What Happened In 1971?
By Moon Hodler
If you spend enough time talking about Bitcoin, you will notice the year 1971 mentioned again and again. Fifty years ago, US President Richard Nixon addressed the nation on August 15, 1971, and temporarily suspended the convertibility of the US dollar for gold. This article will detail the events leading up to 1971 as well as why Nixon’s speech is such a significant moment in world monetary history.
The Federal Reserve System of the United States was created in 1913 with the passing of the Federal Reserve Act. It is worth noting that the creation of the Federal Reserve occurs 16 years prior to the Great Depression. (The relationship between the two will need to be explored in detail in a separate essay.) The Federal Reserve was created after a series of ‘smaller’ depressions in the late 1800s and early 1900s. Due to a combination of complicated real-world and banking-industry events, the United States found itself in what is known as The Panic of 1907. Private companies, using money borrowed from banks, had grown too large, too fast. Some powerful men committed financial crimes. Companies failed, and more than one man committed suicide. After the companies failed, banks across the country began to fail as they ran out of cash.
The US Treasury issued aid to the banks in the amount of 25 million dollars, while J.P. Morgan and other powerful industrialists including John D. Rockefeller raised 30 million dollars of private money to distribute to banks. This kept them from failing. The result of this experiment seemed favourable, and six years later, the Federal Reserve System was formalized. To provide some perspective, the price of one ounce of gold in 1914 in US dollars was $18.99. The price of gold (or, the value of the US dollar) remained stable until around 1933, when it nearly doubled to $34.69. There the price remained, more or less, for several more decades, until 1971 when it reached $40.62, then $58.42 the year after, and $154.00 by the year 1974. It is important to note that the value of gold was not increasing. Rather, the value of the US dollar was decreasing. Imagine All of the gold in circulation on one side, and all of the cash in circulation on the other, and what you have is a cash-to-gold ratio. Naturally, the cash-to-gold ratio changes over time. As people and corporations mine for gold, the quantity of gold in circulation inflates, or increases. On average, gold mining introduces 1.5% to 2.0% more gold into circulation each year. This is grossly disproportionate to the amount of cash that was and is being introduced into circulation each year. As there is much more new money than new gold introduced to circulation each year, it takes more dollars to equal an ounce of gold in the cash-to-gold ratio. This translates to a devaluation of the cash. But why was the US Government printing so many more dollars?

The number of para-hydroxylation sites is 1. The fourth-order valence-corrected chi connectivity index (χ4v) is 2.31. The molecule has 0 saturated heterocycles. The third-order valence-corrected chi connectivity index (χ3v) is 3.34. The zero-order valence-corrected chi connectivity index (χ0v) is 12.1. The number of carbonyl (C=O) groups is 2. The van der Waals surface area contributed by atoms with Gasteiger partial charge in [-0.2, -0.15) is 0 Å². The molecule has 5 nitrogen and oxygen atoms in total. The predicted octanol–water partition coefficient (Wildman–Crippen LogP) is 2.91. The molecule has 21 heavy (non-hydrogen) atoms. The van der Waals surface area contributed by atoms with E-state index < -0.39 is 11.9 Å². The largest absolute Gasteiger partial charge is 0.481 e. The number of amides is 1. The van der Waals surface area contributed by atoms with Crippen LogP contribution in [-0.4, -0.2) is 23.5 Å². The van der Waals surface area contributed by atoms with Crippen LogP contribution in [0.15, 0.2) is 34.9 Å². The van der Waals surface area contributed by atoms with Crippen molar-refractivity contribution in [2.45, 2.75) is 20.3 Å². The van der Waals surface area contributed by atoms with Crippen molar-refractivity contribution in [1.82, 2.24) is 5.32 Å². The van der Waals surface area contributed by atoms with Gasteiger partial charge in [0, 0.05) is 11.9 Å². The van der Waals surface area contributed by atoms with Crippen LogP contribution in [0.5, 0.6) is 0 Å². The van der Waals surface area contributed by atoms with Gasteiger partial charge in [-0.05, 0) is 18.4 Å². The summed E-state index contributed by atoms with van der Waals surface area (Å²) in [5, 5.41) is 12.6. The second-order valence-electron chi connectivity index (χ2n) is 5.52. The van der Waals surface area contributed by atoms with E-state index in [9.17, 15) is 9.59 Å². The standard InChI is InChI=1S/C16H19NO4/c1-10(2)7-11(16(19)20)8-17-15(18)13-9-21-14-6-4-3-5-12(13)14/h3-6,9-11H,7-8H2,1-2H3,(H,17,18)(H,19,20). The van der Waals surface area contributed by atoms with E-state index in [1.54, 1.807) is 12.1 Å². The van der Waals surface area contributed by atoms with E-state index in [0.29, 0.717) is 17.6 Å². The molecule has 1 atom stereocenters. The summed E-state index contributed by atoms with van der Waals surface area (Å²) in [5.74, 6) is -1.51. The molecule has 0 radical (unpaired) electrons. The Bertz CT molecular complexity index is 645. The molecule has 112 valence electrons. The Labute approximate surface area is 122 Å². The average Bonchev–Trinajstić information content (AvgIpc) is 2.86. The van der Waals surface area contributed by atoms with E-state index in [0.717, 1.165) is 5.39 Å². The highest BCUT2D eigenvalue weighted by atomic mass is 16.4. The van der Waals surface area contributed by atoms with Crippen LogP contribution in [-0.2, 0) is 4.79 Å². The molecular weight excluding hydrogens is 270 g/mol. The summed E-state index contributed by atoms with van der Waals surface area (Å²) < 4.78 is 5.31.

During the Great Depression, the government found it difficult to print money as they desired because every dollar in circulation was publicly known to be tied to a corresponding quantity of gold. On April 5, 1933, US President Franklin D. Roosevelt signed Executive Order 6102, stating “All persons are to deliver on or before May 1, 1933 all gold coin, gold bullion, and gold certificates now owned by them to the Federal Reserve Bank, branch, or agency, or to any member bank of the Federal Reserve System.” Essentially, the US government was confiscating its citizen’s gold. All but small amounts of gold had to be turned in for $20.67 an ounce. Then in 1934, the government fixed the price of gold at $34.69 an ounce, which raised the value of their gold reserves by about 70%, allowing them to excuse the printing of more cash.